Today I participate in Blogging For Human Rights Day, sponsored by the Ella Baker Center for Human Rights, a one day blog carnival to shed light on human rights abuses and victories here in the United States. December 10th, Human Rights Day, honors the adoption of the Universal Declaration of Human Rights.
Blogging For Human Rights Day asked for stories of human rights abuses as well as stories of the brave activism of DREAMers across the country. Today, I focus on the DREAMers.
I want to talk about an incredible project working to empower individuals worldwide to pledge individual commitments to contribute to world peace.
A Big Project’s event occurs on December 20, 2012, as an online broadcast bringing together Nobel Peace Prize winners, established and emerging artists, leading activist organizations, corporations and people around the globe. It will be broadcasted on more than 3000 websites in 150 countries.
I love it because while it is such a huge project, it is meant to work in small scale. The thing about human rights violations world-wide is that it can be really alienating and frustrating that there’s nothing we can do individually to make a difference so we often default to nothing. But by reaching out to individuals and harnessing the power of each person to commit to do something to help life change, all across the globe, the world really can change.
This video is a great summary of what A Big Project is doing:
The project asked people from 97 countries the same four questions and looked for the places that the answers overlapped.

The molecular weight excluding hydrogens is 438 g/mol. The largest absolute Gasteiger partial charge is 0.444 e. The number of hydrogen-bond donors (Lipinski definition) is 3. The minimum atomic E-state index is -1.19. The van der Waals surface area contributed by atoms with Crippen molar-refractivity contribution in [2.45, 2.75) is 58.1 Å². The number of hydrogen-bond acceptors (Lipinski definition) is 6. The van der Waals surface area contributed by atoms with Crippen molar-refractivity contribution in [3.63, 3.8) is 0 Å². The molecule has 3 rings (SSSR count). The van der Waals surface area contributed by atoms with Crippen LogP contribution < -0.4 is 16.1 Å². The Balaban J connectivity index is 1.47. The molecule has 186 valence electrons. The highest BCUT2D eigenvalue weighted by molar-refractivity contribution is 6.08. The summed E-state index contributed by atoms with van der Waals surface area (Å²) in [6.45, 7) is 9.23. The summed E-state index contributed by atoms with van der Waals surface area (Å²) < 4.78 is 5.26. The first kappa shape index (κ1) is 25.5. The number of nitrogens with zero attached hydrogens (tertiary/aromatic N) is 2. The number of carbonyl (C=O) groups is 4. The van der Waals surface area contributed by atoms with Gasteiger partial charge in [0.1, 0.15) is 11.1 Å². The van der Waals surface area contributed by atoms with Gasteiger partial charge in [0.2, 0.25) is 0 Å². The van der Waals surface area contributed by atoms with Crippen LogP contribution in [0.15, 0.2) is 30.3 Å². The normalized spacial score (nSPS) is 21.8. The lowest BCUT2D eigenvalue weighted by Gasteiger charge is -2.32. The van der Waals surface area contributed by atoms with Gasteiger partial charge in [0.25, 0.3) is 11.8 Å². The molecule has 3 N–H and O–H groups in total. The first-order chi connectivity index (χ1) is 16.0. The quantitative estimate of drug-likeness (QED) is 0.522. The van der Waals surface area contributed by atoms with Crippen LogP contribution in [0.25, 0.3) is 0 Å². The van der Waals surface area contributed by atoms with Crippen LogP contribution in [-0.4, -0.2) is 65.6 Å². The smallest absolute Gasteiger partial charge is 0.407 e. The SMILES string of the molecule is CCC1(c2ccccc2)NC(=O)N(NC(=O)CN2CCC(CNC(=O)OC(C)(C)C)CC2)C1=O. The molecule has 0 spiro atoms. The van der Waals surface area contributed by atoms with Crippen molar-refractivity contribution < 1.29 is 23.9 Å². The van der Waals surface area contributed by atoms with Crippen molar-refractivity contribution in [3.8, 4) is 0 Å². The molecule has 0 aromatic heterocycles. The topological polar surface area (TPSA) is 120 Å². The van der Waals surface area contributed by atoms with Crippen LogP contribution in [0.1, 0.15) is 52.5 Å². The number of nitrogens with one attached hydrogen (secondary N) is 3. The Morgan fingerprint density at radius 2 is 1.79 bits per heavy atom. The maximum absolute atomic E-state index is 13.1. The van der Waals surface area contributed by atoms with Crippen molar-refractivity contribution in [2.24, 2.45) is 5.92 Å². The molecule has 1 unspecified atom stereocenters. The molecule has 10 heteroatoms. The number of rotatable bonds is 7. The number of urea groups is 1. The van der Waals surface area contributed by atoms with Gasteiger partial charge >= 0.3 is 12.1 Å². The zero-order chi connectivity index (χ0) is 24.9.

What would you NOT want to continue from this world?
What WOULD you want to continue from this world?
What could people do differently now to help us get to that better world?
What is one thing that you will commit to do differently now to help us get to that better world?
The three words that came up over and over again were “Help Life Change,” which is the message the project is focusing on to solicit art and music contributions and individual messages for their December 20 event.
From the website:
Be a part of this historic effort! Participate in one of the following three ways…
1. Click here to make art or music that will be featured live on December 20th.
2. Click here to create a 30 second message about what you are doing to make the world a better place.
3. Watch the live broadcast on Dec 20th and submit YOUR commitment to making the world a better place.
In May 2008 I discovered the queer hipster party circuit in Brooklyn and it revolutionized my New York nightlife experience.
I came of age shaking my ass at gay boy bars with my fag friends, one of the only dyke fag hags in the joint. Let's face it, a Femme loves a Fag.* And once I stopped trying to fit in at lesbian bars, because it never worked, I was generally annoyed at the bad music or lack of people dancing.
During its four year stint, Panty Ho's was an institution in queer nightlife. Located in the Williamsburg neighborhood of Brooklyn, a hive for hipsters, it definitely had the crowd of big plastic 80s eye glasses and ironic/unironic neon fashion. I walked in and was so excited to see a bunch of hot queers I didn't know, hear incredible dance music, and drink cheap booze. And while I felt excited about the social possibilities, I was also a little freaked out at the lack of body size diversity. It was clear to me that I was the fattest girl there by a long shot and one of only a smattering of Femmes.**
I am involved in a really exciting contest! Sometimes my friends call me the Queer Oprah, because within five minutes of meeting someone I'll get their life story. And my career goal to have a talk show. Well, Oprah herself is having a contest to pick the next talk show star for her new network, OWN.
It took a lot of work, but I submitted my entry and am on a mission to get 100,000 votes by Saturday, when the voting ends.
"Oh Luis, if I weren't a lesbian I'd have such a crush on you." He then told me about his daughter who is a lesbian. She's in her mid-twenties and he said, "I just love her so much but I feel like I failed as a father."